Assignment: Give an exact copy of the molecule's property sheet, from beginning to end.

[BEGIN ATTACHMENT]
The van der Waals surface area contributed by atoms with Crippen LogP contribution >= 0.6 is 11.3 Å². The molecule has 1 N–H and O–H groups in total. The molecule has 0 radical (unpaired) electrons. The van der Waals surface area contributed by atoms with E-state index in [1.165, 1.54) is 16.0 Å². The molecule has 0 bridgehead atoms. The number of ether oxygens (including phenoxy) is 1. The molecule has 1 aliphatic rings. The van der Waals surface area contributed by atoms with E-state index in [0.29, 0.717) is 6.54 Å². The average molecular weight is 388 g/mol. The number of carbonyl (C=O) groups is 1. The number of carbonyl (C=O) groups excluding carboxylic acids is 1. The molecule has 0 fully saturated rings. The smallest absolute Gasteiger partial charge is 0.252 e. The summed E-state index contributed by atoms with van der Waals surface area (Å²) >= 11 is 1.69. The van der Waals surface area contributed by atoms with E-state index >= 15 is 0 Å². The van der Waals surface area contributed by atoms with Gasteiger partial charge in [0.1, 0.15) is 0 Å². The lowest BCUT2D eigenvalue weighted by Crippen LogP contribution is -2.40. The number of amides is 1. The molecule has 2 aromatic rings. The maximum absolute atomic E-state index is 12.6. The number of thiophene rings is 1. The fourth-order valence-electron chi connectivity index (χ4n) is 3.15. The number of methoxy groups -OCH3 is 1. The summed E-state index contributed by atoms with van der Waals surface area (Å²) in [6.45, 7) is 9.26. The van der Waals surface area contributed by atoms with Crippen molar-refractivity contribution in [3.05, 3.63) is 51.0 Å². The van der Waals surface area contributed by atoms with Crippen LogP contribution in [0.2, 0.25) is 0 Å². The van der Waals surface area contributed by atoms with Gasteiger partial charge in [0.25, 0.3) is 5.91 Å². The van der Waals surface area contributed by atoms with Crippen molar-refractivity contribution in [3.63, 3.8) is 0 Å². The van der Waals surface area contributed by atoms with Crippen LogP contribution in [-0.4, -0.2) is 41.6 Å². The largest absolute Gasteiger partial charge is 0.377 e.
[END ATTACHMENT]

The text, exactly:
The van der Waals surface area contributed by atoms with Crippen LogP contribution >= 0.6 is 11.3 Å². The molecule has 1 N–H and O–H groups in total. The molecule has 0 radical (unpaired) electrons. The van der Waals surface area contributed by atoms with E-state index in [1.165, 1.54) is 16.0 Å². The molecule has 0 bridgehead atoms. The number of ether oxygens (including phenoxy) is 1. The molecule has 1 aliphatic rings. The van der Waals surface area contributed by atoms with E-state index in [0.29, 0.717) is 6.54 Å². The average molecular weight is 388 g/mol. The number of carbonyl (C=O) groups is 1. The number of carbonyl (C=O) groups excluding carboxylic acids is 1. The molecule has 0 fully saturated rings. The smallest absolute Gasteiger partial charge is 0.252 e. The summed E-state index contributed by atoms with van der Waals surface area (Å²) >= 11 is 1.69. The van der Waals surface area contributed by atoms with E-state index >= 15 is 0 Å². The van der Waals surface area contributed by atoms with Gasteiger partial charge in [0.1, 0.15) is 0 Å². The lowest BCUT2D eigenvalue weighted by Crippen LogP contribution is -2.40. The number of amides is 1. The molecule has 2 aromatic rings. The maximum absolute atomic E-state index is 12.6. The number of thiophene rings is 1. The fourth-order valence-electron chi connectivity index (χ4n) is 3.15. The number of methoxy groups -OCH3 is 1. The summed E-state index contributed by atoms with van der Waals surface area (Å²) in [6.45, 7) is 9.26. The van der Waals surface area contributed by atoms with Crippen molar-refractivity contribution in [3.05, 3.63) is 51.0 Å². The van der Waals surface area contributed by atoms with Crippen LogP contribution in [0.2, 0.25) is 0 Å². The van der Waals surface area contributed by atoms with Gasteiger partial charge in [0.25, 0.3) is 5.91 Å². The van der Waals surface area contributed by atoms with Crippen molar-refractivity contribution in [3.63, 3.8) is 0 Å². The van der Waals surface area contributed by atoms with Crippen LogP contribution in [-0.4, -0.2) is 41.6 Å². The largest absolute Gasteiger partial charge is 0.377 e.